COLOMBIA: El Guayabo calls for justice and transparency in Puerto Wilches

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CPTnet
2 September 2014
COLOMBIA: El Guayabo calls for justice and transparency in
Puerto Wilches

by Cassandra Bangay

[Note: The following release has been adapted for
CPTnet.  The original is available
on CPT Colombia’s team blog.

In his 1984 address at Mennonite World Conference that
served as the catalyst for the formation of Christian Peacemaker Teams, Ron
Sider described shalom as “being in right relationship with God, neighbor and
the earth.”  Shalom, he says,
“means not only the absence of war, but also…the fair division of land so that
all families can earn their own way.  It…means the Jubilee and sabbatical release of debts so that
great extremes of wealth and poverty do not develop among God’s people.”

 When I walk through the community of El Guayabo on a
peaceful day, shalom is what I see. 
People live together, worship together, farm together, and welcome
strangers into their homes.  There
is food for everyone, even a surplus to feed the neighboring towns.  The recent illegal eviction attempt that
violently disrupted peace in this community was not only unethical, but also
tainted a lifestyle that is holy, a lifestyle that I believe is pleasing to
God.

 On 11 August 2014, the communities of El Guayabo and Bella
Union gathered to pray publicly and call for political transparency in the town
of Puerto Wilches.  They used
songs, Bible verses, speeches, and a dramatic action to bring attention to
the recent
illegal eviction attempt made by riot police
.  During the planning stage, El Guayabo
leader Eric told the Christian Peacemaker Team delegation that the goal of the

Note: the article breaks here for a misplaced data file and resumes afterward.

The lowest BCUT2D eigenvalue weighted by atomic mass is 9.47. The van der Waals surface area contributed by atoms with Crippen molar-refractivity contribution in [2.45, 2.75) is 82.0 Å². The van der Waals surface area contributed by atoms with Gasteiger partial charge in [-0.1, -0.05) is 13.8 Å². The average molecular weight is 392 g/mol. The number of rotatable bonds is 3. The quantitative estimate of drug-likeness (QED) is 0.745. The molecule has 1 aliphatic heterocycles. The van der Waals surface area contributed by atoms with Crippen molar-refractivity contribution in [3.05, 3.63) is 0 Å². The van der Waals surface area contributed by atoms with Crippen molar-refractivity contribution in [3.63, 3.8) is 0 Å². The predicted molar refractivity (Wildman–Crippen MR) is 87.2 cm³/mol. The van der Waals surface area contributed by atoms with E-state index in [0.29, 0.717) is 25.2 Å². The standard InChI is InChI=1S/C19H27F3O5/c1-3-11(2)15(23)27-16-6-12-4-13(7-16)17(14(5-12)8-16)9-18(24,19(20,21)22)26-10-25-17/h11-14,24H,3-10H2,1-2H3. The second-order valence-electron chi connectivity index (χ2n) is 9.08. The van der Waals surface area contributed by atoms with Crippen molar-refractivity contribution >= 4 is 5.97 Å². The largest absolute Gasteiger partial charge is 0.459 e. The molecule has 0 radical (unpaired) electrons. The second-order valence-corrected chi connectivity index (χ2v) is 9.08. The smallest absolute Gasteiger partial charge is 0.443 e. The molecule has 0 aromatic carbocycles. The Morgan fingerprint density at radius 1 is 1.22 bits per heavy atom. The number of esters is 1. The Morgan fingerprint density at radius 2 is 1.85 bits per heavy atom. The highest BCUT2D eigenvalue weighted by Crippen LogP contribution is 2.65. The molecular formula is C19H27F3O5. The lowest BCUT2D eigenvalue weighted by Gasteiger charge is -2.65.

action was to spread awareness about the eviction attempt (the origins of which
developed under suspicious circumstances) in Puerto Wilches, the largest town
in their municipality. 

 

Edinson Garcia speaks during the laying down of the recent harvest

 

When they arrived at the Mayor’s office, the farmers knelt,
each placing a different crop from the most recent harvest on the pavement
outside the entrance.  CPTers moved
forward with palm branches and symbolically covered the crops, as a delegate
listed aloud the harmful consequences that a lack of transparency about the
eviction process would have for the community.  The delegation then publicly stated their support for the
community as the Mayor looked on.  At
the conclusion of the action, a delegation leader gave a petition to
the Mayor signed by 180 international partners.

The petition called for the police inspector to adhere to
the legal eviction process and to ensure that each stage was clearly
documented.  The Mayor then invited
ten people to meet with him in his office.  Unwilling to yield immediately, Eric took the microphone and
named specific complaints that the community had regarding who signed the
eviction notice, so that everyone could hear. 

The community learned through the meeting that the Mayor had
not signed the document allowing riot police to attack the community; an
unknown palm oil company had.  This
news was bad for a number a number of different reasons, from what it says
about the power of corporations in the region to the fact that palm trees sap
nutrients from the soil, rendering it useless for subsistence farming.  

 

 The Mayor of Puerto Wilches reads aloud the petition

Nevertheless, the community members were pleased with the
progress they had made.  They have
lived on the land for thirty years and are not going to give up without a fight. 

 

Mariela Badillio reads from John 1

 

 

 

 


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